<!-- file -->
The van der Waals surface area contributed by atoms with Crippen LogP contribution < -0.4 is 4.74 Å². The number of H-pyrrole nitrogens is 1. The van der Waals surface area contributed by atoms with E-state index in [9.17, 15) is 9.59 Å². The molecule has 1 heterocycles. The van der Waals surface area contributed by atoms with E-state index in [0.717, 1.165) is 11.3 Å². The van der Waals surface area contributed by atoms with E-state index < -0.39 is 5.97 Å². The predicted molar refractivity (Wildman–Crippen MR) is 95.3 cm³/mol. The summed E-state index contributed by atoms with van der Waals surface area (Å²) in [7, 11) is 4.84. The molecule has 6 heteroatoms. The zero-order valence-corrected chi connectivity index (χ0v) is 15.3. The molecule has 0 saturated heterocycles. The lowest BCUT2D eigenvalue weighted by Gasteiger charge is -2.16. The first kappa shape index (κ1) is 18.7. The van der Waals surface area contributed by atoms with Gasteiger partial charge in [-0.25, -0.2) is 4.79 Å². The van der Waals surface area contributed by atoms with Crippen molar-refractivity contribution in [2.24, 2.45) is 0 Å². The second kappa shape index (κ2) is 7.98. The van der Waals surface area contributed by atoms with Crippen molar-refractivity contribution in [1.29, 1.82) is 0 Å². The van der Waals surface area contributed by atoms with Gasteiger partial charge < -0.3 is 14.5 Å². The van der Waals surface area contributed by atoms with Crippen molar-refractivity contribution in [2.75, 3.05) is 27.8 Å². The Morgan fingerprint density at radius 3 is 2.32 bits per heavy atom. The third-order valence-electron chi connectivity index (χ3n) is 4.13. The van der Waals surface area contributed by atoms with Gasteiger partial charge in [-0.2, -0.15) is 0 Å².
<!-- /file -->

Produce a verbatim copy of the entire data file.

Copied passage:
The van der Waals surface area contributed by atoms with Crippen LogP contribution < -0.4 is 4.74 Å². The number of H-pyrrole nitrogens is 1. The van der Waals surface area contributed by atoms with E-state index in [9.17, 15) is 9.59 Å². The molecule has 1 heterocycles. The van der Waals surface area contributed by atoms with E-state index in [0.717, 1.165) is 11.3 Å². The van der Waals surface area contributed by atoms with E-state index < -0.39 is 5.97 Å². The predicted molar refractivity (Wildman–Crippen MR) is 95.3 cm³/mol. The summed E-state index contributed by atoms with van der Waals surface area (Å²) in [7, 11) is 4.84. The molecule has 6 heteroatoms. The zero-order valence-corrected chi connectivity index (χ0v) is 15.3. The molecule has 0 saturated heterocycles. The lowest BCUT2D eigenvalue weighted by Gasteiger charge is -2.16. The first kappa shape index (κ1) is 18.7. The van der Waals surface area contributed by atoms with Gasteiger partial charge in [-0.25, -0.2) is 4.79 Å². The van der Waals surface area contributed by atoms with Crippen molar-refractivity contribution in [2.24, 2.45) is 0 Å². The second kappa shape index (κ2) is 7.98. The van der Waals surface area contributed by atoms with Crippen molar-refractivity contribution in [1.29, 1.82) is 0 Å². The van der Waals surface area contributed by atoms with Gasteiger partial charge < -0.3 is 14.5 Å². The van der Waals surface area contributed by atoms with Crippen molar-refractivity contribution in [2.75, 3.05) is 27.8 Å². The Morgan fingerprint density at radius 3 is 2.32 bits per heavy atom. The third-order valence-electron chi connectivity index (χ3n) is 4.13. The van der Waals surface area contributed by atoms with Gasteiger partial charge in [-0.2, -0.15) is 0 Å².